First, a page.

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  5. I read Pollyanna myself last year, and I wonder if the movie is just really annoying maybe? I haven't seen it, myself, but maybe that's where Pollyanna gets a bad take in pop culture.

    I LOVED the book. It was just what I needed.

    Incidentally, I couldn't stick with Anne of Green Gables.

    Yay, books!

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    1. Kacie,

      It is unfortunate that people judge books by movies and not the other way around. Give Anne another try--she is one of my best friends.

      Liz

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  6. I loved that movie! I think I'm going to have to check out the book; I wasn't aware when I was growing up that it was a book as well as a movie.

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    1. Isn't it wonderful when a movie turns out to be a book?

      Liz

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  7. I happen to live across the river from Littleton, NH, where the author of Pollyanna lived. They have signs everywhere through the town calling themselves the "Glad Town". My husband wasn't sure what that meant, since he knew nothing of the book. When I explained it's significance with the book and the spiritual implications, it made a lot more sense. :)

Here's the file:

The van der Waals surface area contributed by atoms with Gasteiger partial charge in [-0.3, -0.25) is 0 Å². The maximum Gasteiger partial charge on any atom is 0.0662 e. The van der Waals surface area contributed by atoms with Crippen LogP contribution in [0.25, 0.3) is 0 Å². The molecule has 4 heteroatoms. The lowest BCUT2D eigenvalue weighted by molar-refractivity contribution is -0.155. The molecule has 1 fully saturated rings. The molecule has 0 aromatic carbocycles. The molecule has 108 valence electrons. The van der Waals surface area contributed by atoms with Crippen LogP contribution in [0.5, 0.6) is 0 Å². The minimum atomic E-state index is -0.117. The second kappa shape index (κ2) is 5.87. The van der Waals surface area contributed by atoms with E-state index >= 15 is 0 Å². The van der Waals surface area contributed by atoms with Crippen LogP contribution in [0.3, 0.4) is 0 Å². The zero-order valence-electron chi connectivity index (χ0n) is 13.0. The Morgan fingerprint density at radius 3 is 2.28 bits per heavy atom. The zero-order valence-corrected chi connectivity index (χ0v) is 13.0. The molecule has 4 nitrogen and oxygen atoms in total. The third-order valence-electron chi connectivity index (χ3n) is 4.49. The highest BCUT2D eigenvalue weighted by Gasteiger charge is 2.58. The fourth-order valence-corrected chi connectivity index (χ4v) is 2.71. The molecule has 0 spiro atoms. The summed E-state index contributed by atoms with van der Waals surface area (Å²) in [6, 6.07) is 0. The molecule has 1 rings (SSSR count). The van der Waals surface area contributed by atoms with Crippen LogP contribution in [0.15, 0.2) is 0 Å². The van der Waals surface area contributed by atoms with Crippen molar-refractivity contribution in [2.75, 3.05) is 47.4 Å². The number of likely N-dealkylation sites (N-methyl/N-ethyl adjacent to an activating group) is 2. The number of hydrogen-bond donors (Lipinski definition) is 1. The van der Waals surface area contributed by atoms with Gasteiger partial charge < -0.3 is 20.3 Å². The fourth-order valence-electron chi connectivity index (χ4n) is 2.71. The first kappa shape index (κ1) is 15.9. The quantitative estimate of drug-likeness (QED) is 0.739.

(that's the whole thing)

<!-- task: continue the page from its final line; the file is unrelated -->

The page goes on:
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    1. Sarah,

      The legacy of Pollyanna could be the legacy of every town if we would all get in the game.

      Liz

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  8. Thanks again for sharing this with the #LMMLinkup!

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  9. Teaching our children gratitude and to make lemonade out of life's lemons is so important. I am glad for all the fictional teacher-helpers like Pollyanna I can get! Thanks for sharing at the #LMMLinkup.

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  10. Thank you for this post, Liz! I read Pollyanna as a young teen. It's time to revisit!

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    1. Sunshine,

      It will be like visiting a childhood friend.

      Liz